If you met me a decade ago, you might have laughed. You see, I was “that” spouse. I was clueless about everything military and this whole life.
As in not one honest idea about the wild ride I was about to begin.
I’m not from a military family. And I didn’t grow up anywhere near a military base or community. To me, military action was in the history books. Even after the start of the conflicts in Iraq and Afghanistan, it was mostly theoretical.
Until I met my now-husband. Then I was dropped head first into the deep end of military life.
Right after we got married (for the second time because military), he left for a year. When I say right after, there was a little lull in the operational tempo. It was just long enough for me to find a few friends, move on-post and adopt our pup.
Then he left and I was alone on the West Coast, thousands of miles from everything and everyone I had ever known.
Let’s just say the first few months of deployment were a hot mess and leave it at that.
Until I connected with some seasoned spouses in my FRG. They showed me the light and a way to thrive in the military community.
Every New MilSpouse Needs a Seasoned Mentor and Here’s Why
That first year as a military spouse was transformative for me. Really, the credit goes to the seasoned spouses who took me under their wings and helped me limp through.
You see, I was drowning in a sea of self-pity, only held afloat with cartons of ice cream and tubs of cookie dough. Not pretty or productive. I also had no idea what I needed to do to survive, alone, in this strange new world.
A few neighbors down the street came knocking one day and dragged me out of my house by the strings of my three-day-old sweatpants.
We went to lunch and they told me their war stories. Giving birth, alone and in a foreign country. PCSing while heavily pregnant. Remembering the days before reliable internet connections, when a satellite phone and snail mail was as good as it got.
Having more experienced spouses tell me everything helped my own situation to not seem so bleak. I wasn’t pregnant or planning to acquire children during this deployment. I had the freedom to explore and get comfy being an adult all on my own. albeit with incredible support systems.
They were also good for fresh baked cookies and showing me how to make other spouses feel welcome in our community. My mom friends were there for me with comfort and compassion when I needed it most. Plus, they would let me snuggle their sweet babies. I’m sure having a quick break while I stepped into child duty was a blessing for them, too.
The first time I ever walked into the commissary checkout line I about fainted. I saw the signs about tipping baggers and I’m sure some looks swept across my face.
“Bagger? What’s a bagger? And I TIP them? How much? Oh no…I don’t have any cash.”
Luckily, someone from my FRG happened to be just ahead of me in line. I’m sure she chuckled a little watching my face go from confusion to curiosity to abject horror that I was about to break a military rule. She circled back around after she went through her line and walked me through the process. She might have even slipped me a few ones for the tip.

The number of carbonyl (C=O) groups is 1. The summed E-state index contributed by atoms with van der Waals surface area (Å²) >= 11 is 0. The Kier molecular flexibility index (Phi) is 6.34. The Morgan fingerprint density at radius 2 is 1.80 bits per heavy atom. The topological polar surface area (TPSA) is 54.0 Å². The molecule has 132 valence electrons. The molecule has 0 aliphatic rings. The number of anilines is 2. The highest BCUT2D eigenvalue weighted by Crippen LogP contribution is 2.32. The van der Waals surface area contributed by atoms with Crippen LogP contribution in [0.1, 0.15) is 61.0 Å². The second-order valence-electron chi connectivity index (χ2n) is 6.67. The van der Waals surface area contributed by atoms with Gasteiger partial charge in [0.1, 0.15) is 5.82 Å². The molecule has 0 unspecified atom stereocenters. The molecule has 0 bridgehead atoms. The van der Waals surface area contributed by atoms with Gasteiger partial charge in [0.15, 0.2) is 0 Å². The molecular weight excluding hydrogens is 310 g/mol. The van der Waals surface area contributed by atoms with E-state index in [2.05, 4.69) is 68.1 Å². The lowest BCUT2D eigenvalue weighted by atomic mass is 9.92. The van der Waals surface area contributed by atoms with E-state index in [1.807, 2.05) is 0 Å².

Over that first year and first duty station, I called and emailed my friend more times that I can remember. I asked every question under the sun, from ball gowns to salutes to what to call the military members of the FRG committee. She had answers for everything. And she was always right.
Having a pro to turn to has saved me from some embarrassing slipups. I might have started to salute someone once before I saw her furious gestures. Then I oh-so-smoothly patted my hair and greeted the person like a normal non-military human.
At our first duty station, we happened to live on post in a neighborhood quite close to the top brass.
Picture it: me, flushed and frustrated, cursing the moving box as I slide it across the garage floor. The dog is losing his mind in the backyard. Suddenly, my husband snaps to attention.
I look around but there’s only a sweet looking lady on a bike cruising our way.
“I just stopped by to say hello and welcome,” she says.
My husband nearly trips over himself to ma’am her and pass his regards to her husband…who happens to be one of the biggest big dogs in the entire service.
Here’s the thing: she was normal and kind and sweet. This amazing lady, who I’m hoping doesn’t remember the sweating and swearing me from 10 years ago, showed me class and grace under fire over and over again. She was always calm, cool and collected.
I learned what it meant to be a seasoned spouse from watching how she interacted with all of us newer spouses.
Mentors Made Me a Better MilSpouse
Without these amazing seasoned military spouses to observe and learn from, my first few years would have been so much messier. I made plenty of mistakes, and still commit some goofs each day.
But I learned ways to live the military life that made things easier. I understood how to fold new neighbors into our community because of how my mom friends treated me. I saw a way to guide another spouse to a solution from the pro who showed me the path. Watching a milspouse icon be sweet and kind, no matter what rank her spouse wore, showed me that we are all just trying our best to get by. And that when I have pull, I need to use it for the common good.
Now, a decade on and hopefully ten years wiser, I think I’m finally almost at the point where I know what I’m doing in this military life. I certainly wouldn’t be the (mostly) calm, cool and collected person I am today without my seasoned spouse mentors!
How has connecting with a seasoned spouse mentor helped you on the military journey? Shout out your mentors in the comments and tag them when you share this post!
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